You guys, I have an addiction. I'm addicted to puns. I need them. I can't get enough of them. I HUNGER FOR THEM. That's why I've set up this weekly blog feature: so you guys can feed my addiction. Every week, I'll name the topic, give you some examples, and then you'll pun away in the comments, on Facebook, or on Twitter. I'll choose the best ones and post them here next week. Sound good? Good! Let's do it!
THIS WEEK'S EPISODE: States of Mind
Here's what we want this week, states… OF MIND! Get it? Like, it's a state, and it's a state of mind! Here are a few examples:
In 1962, a joint resolution of Congress made the third week of May “National Police Week,” a time to recognize the sacrifices made by the nation’s law enforcement officers. But let’s face it: unless you’ve dedicated a lot of time to breaking the law, most of what you know about the cops comes from movies and TV, and those may or may not be just the facts, ma’am. All month, Ken Jennings will be exploring the “thin blue line” between police fact and police fiction. If you actually thought this stuff was true—well, you have the right to remain silent. Anything you say can and will be used against you in the comments section.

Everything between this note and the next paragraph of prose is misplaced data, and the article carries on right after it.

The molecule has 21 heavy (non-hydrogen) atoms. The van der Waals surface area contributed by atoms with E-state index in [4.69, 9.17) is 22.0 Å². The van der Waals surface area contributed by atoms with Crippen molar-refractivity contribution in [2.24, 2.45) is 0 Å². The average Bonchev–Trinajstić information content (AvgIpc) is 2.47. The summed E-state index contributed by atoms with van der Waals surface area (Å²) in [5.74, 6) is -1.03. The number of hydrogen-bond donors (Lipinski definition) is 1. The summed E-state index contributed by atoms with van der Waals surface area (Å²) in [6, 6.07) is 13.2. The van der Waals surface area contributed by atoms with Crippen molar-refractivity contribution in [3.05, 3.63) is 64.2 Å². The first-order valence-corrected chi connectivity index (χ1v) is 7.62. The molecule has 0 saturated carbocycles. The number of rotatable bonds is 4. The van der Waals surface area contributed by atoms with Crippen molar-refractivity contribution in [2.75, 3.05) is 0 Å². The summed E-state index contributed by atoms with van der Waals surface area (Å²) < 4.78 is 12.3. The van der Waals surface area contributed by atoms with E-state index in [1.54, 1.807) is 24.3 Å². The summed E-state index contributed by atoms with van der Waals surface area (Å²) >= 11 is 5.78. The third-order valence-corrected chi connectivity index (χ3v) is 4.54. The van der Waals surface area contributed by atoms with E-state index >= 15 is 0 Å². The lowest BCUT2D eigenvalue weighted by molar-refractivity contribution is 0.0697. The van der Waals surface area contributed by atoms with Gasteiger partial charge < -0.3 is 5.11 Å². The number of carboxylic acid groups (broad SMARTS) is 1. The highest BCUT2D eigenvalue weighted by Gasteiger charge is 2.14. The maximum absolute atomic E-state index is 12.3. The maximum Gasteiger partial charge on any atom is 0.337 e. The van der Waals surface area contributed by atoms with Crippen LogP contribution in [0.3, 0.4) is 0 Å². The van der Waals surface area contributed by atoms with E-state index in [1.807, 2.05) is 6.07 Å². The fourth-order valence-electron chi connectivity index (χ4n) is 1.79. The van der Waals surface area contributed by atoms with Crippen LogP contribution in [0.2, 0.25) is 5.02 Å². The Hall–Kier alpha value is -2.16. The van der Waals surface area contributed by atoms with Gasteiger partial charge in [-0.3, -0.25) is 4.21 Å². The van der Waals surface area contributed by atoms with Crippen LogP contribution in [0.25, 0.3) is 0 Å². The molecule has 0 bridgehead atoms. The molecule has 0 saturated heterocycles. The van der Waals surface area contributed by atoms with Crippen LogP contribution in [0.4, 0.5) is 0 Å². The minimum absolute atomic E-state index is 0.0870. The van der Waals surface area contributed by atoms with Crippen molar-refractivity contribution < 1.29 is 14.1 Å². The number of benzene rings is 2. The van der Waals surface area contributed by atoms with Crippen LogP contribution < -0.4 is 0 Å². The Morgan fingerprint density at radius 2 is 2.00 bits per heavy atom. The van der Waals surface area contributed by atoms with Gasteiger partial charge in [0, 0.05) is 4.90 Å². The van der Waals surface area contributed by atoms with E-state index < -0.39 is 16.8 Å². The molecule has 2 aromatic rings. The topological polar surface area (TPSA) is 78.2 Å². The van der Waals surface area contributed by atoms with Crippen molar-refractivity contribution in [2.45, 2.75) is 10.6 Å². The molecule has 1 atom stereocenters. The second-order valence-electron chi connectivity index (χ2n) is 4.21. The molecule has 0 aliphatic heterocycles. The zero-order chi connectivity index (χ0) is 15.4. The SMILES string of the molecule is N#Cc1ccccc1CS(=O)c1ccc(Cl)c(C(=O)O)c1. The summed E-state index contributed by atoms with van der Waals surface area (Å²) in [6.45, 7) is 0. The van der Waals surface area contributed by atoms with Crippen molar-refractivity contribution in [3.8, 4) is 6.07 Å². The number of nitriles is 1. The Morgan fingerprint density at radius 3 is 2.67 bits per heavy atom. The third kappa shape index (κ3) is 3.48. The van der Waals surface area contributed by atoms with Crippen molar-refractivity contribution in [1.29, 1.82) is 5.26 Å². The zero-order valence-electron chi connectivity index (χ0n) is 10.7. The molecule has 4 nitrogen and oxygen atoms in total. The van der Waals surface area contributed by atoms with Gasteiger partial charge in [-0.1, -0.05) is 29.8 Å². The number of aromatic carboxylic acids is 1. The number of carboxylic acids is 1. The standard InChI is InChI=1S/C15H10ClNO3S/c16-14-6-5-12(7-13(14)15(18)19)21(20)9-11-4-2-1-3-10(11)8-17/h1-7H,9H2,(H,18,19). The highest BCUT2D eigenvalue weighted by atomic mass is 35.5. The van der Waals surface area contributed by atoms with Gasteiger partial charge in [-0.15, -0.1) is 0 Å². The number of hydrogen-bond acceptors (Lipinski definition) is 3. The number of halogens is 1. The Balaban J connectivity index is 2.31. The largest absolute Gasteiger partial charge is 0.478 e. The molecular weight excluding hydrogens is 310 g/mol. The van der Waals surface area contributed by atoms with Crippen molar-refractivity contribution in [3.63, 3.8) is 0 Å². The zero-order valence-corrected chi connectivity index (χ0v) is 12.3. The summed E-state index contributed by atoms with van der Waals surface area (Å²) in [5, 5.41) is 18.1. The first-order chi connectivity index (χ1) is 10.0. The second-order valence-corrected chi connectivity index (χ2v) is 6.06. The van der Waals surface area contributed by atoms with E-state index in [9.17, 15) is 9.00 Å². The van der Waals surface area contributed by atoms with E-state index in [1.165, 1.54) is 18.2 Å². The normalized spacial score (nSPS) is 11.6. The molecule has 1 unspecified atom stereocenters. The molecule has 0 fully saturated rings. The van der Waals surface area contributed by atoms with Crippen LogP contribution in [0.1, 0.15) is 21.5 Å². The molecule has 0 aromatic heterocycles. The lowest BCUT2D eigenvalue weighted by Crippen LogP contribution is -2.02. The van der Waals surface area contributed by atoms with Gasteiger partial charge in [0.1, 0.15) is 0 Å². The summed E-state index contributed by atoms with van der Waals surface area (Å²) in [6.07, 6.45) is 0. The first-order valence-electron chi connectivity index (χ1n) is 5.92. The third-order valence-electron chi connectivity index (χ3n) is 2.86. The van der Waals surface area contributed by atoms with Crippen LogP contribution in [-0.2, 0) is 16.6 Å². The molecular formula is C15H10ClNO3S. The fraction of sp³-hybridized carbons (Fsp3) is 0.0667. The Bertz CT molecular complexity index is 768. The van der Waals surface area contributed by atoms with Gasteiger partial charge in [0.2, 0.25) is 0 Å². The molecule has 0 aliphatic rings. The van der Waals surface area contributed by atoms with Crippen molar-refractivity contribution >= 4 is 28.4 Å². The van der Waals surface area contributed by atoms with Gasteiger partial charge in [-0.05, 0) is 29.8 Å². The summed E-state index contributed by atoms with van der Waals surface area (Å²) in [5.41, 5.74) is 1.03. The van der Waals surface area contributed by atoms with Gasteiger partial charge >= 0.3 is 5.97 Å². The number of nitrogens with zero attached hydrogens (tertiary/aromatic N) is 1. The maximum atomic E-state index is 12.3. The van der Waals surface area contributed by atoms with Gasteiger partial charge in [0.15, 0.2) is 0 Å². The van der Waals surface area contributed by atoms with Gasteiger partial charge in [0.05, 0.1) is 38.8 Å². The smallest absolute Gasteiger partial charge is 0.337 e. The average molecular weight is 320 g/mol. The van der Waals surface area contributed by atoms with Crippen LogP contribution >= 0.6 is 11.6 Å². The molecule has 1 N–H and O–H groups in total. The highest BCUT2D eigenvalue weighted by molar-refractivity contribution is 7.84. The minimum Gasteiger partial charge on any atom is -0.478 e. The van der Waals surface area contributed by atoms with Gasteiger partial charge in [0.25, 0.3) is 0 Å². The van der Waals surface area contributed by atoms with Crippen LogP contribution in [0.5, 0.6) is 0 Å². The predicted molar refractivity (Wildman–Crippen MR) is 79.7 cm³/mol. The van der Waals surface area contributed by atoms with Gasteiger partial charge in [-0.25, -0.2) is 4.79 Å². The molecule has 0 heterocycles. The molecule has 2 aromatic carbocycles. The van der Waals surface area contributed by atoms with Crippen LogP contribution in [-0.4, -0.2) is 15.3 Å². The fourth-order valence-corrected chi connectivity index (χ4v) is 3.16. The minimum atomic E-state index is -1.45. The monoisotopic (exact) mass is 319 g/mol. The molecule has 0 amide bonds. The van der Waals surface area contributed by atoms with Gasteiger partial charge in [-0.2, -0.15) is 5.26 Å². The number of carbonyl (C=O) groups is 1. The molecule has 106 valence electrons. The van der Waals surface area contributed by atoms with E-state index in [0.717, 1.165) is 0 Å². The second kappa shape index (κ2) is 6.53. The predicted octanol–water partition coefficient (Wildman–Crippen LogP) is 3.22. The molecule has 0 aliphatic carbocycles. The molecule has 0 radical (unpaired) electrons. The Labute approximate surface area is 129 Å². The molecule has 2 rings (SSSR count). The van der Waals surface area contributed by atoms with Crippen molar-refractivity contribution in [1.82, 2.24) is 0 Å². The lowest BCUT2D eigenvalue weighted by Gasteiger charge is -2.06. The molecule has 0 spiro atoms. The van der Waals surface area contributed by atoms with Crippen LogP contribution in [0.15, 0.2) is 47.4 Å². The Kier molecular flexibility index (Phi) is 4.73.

Police Myth #1: Undercover Cops Have to Identify Themselves When Asked.
If everything you know about police procedure comes from an elite social circle of hookers, pot dealers, and paranoid college activists, then you probably agree wholeheartedly with this rule of thumb: any time you suspect someone of being a plainclothes cop, you can unmask them by this clever ruse of asking them! Presumably, at that point, the unconvincing john/buyer/whatever will shake his fist impotently at you, rip off his fake mustache, and stalk off into the night, his arrest thwarted.